top of page

White contractors wouldn’t remove Confederate statues. So a Black man did it.

“The Negro … put up the Robert E. Lee monument and should the time come, will be there to take it down." These words by Reconstruction-era #civilrights activist John E. Mitchell inspired Devon Henry, a Black contractor, to accomplish a task that white contractors in #Richmond, Va., refused: the removal of Civil War monuments commemorating the Confederacy.

The former capital of the Confederacy, a faction of slave-holding states that defected from the rest of the #Union and sparked the American Civil War, Richmond was littered with #Confederate statues that preserved the image and history of slavery and white supremacy. The endeavor of removing these statues is one that elicited racist insults and death threats against Henry, but he knew that this work had to be done.

“It was and is still today our most meaningful project,” Henry said. Winning that job “wasn’t about the money. It was about the meaning and the response that it would have. Giving voice to the voiceless.”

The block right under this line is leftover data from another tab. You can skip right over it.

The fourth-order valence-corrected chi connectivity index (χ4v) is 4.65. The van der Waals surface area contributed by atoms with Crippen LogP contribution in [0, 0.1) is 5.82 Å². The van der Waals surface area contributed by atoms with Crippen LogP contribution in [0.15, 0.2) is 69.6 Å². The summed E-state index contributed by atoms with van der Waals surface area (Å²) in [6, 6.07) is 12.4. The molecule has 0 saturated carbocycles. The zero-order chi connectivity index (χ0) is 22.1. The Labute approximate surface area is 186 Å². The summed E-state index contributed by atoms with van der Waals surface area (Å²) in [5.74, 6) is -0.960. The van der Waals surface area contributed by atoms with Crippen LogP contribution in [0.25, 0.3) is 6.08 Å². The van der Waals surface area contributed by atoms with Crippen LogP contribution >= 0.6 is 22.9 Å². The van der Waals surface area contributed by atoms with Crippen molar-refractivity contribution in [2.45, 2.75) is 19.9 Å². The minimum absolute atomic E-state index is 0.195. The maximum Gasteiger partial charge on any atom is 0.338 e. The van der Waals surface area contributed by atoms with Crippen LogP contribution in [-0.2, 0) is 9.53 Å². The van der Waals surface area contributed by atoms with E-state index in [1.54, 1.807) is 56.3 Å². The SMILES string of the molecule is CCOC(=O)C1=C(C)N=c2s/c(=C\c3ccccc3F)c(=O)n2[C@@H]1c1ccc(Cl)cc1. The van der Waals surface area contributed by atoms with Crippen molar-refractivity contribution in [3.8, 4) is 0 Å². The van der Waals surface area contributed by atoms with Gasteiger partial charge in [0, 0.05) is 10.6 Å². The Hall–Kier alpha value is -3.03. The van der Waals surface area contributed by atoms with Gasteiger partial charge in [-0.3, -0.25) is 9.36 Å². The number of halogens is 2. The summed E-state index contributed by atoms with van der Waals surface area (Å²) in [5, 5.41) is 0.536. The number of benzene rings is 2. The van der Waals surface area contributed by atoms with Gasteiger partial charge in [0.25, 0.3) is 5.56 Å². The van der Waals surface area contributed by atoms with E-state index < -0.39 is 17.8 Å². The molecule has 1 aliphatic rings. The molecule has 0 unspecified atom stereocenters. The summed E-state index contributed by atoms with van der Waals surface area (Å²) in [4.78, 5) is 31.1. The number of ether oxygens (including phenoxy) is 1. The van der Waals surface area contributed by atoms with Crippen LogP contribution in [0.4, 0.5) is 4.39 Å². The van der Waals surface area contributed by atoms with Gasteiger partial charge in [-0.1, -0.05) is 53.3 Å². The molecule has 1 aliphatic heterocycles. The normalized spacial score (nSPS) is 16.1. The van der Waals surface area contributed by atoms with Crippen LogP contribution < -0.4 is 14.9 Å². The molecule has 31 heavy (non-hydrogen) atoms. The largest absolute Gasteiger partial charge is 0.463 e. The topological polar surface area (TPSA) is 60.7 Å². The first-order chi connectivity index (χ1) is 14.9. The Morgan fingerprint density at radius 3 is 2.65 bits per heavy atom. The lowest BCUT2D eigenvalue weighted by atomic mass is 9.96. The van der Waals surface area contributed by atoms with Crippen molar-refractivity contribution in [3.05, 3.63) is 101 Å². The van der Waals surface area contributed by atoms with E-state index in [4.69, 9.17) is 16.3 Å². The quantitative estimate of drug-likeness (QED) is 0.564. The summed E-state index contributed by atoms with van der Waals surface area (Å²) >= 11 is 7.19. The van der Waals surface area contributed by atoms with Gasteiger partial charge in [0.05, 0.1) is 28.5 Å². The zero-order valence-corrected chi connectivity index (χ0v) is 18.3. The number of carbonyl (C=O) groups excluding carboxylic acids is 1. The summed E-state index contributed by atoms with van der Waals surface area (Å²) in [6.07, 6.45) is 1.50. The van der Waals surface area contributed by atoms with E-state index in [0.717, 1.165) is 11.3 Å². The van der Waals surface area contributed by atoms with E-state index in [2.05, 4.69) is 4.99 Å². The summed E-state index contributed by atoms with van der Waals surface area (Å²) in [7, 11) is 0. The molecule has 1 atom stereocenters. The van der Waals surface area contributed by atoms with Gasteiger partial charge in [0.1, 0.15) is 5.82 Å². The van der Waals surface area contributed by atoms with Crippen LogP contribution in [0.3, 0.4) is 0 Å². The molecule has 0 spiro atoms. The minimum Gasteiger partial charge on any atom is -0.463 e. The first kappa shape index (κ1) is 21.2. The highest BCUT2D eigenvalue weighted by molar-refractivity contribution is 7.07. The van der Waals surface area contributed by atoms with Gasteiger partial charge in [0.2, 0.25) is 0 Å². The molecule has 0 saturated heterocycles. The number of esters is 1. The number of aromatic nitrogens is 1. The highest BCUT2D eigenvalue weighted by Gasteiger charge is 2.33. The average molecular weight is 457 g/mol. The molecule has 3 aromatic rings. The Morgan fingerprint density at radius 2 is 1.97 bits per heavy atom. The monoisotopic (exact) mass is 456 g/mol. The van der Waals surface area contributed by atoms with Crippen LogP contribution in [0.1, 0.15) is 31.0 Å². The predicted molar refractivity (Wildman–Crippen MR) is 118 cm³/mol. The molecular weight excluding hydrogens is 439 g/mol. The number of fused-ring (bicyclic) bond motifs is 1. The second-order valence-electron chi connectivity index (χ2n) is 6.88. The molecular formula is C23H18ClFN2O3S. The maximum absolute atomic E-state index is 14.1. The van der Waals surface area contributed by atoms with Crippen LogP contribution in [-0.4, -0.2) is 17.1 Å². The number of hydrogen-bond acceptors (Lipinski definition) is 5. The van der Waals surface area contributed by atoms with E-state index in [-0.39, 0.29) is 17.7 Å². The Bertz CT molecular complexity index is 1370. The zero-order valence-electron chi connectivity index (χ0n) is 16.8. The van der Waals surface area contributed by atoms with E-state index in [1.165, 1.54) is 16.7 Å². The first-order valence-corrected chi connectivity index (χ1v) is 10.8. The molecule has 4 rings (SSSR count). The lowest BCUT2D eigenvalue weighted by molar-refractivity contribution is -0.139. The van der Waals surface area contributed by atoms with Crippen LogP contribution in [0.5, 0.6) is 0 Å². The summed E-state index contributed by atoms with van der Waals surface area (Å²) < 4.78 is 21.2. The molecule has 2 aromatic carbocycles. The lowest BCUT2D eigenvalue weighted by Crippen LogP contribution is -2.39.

It is no surprise that the person who took the initiative to remove these disrespectful relics of this country's past was a descendant of the victims terrorized by the individuals commemorated in these monuments. However, there is no doubt that Devon Henry's work in removing these Confederate statues represents a crucial step in addressing and denouncing the legacy of slavery as well as white supremacy in this country.


bottom of page